• North Shore Barbell

Your First Powerlifting Competition | Top 5 Things To Know

Updated: Mar 5

Competing in Powerlifting is pretty simple on the surface - Turn up and complete your 3 attempts of the squat, bench press, and deadlift.


However, being heavily involved in the Auckland Powerlifting scene, we help out at a lot of novice events and in doing so notice a number of things often missed by first-time powerlifting competitors.


The purpose of this article isn't to act like we know everything about lifting in competitions, rather impart some wisdom that we wish we knew back when we started competing in powerlifting.


Aside from reading the rules and knowing how to squat, bench press and deadlift here are our top 5 things to know for your first powerlifting competition:


Remember Your Socks

(And remember to put them on)


To be specific, bring some long socks that reach the bottom of your knee. These are mandatory for hygiene purposes and some people tend to make their shins bleed when they deadlifting. On a number of occasions, we've had to stop lifters entering the platform because they've still got ankle socks on.


You don't need any other powerlifting-specific gear for a novice competition (Lift a soft-suit) and won't be made to purchase approved gear until you're registered.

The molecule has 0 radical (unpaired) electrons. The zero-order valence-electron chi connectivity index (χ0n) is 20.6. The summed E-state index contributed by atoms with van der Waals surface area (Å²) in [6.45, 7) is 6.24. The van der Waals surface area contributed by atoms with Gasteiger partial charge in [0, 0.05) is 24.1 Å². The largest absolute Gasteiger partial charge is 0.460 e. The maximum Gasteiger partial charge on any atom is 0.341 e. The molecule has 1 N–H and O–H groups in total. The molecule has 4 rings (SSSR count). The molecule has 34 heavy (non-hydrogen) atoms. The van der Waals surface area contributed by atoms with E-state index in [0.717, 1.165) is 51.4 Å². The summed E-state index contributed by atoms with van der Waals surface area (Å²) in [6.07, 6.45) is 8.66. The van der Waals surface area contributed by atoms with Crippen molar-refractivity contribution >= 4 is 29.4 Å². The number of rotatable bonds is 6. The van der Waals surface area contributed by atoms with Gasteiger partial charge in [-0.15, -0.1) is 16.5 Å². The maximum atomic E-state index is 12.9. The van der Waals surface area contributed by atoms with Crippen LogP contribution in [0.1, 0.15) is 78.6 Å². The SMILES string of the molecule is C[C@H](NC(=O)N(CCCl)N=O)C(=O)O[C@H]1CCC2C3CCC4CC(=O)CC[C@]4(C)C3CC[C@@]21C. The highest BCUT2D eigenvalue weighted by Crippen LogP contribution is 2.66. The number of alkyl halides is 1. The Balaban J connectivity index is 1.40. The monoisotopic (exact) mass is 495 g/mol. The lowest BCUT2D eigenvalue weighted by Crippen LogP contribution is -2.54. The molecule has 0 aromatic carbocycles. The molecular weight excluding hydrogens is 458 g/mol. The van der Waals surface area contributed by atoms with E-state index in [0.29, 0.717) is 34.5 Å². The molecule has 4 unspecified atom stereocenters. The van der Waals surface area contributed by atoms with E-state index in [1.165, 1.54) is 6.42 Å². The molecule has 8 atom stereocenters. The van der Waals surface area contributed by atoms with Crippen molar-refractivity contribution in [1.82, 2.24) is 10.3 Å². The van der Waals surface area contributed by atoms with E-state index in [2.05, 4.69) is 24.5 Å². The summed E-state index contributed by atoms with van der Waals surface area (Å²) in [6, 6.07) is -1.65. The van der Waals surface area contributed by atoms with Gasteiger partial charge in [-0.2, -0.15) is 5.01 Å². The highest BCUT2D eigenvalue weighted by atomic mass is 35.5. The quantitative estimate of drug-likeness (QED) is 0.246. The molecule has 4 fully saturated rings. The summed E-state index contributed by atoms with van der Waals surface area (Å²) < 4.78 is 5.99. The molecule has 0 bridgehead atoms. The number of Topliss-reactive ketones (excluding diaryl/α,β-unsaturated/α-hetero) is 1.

Talk To The Referees & The Spotters


Referees:


Novice competitions are a bit more relaxed than higher-level competitions (Such as provincial Championships). It's not uncommon to see novice lifters fail a lift on a technicality such as buttocks lifting off the bench, or not having feet flat on the floor. If you fail on a technicality, quickly ask the referees for clarification on what you did wrong. 9 times out of 10 they'll be happy to tell you.


Spotters:


Do you normally get a lift-out when you're benching in the gym? As you enter the platform for the bench press tell the center spotter how you lift your lift-out. Don't be embarrassed, be descriptive.


Referees are a great source of information when trying to become a better lifter.


Bring A Mate


If not to give you moral support, then definitely to help hold your headphones and attempt cards while you're on the platform and film your lifts.


Ideally, you'd have a powerlifting coach "handling" you on the day, helping ensure you put in reaso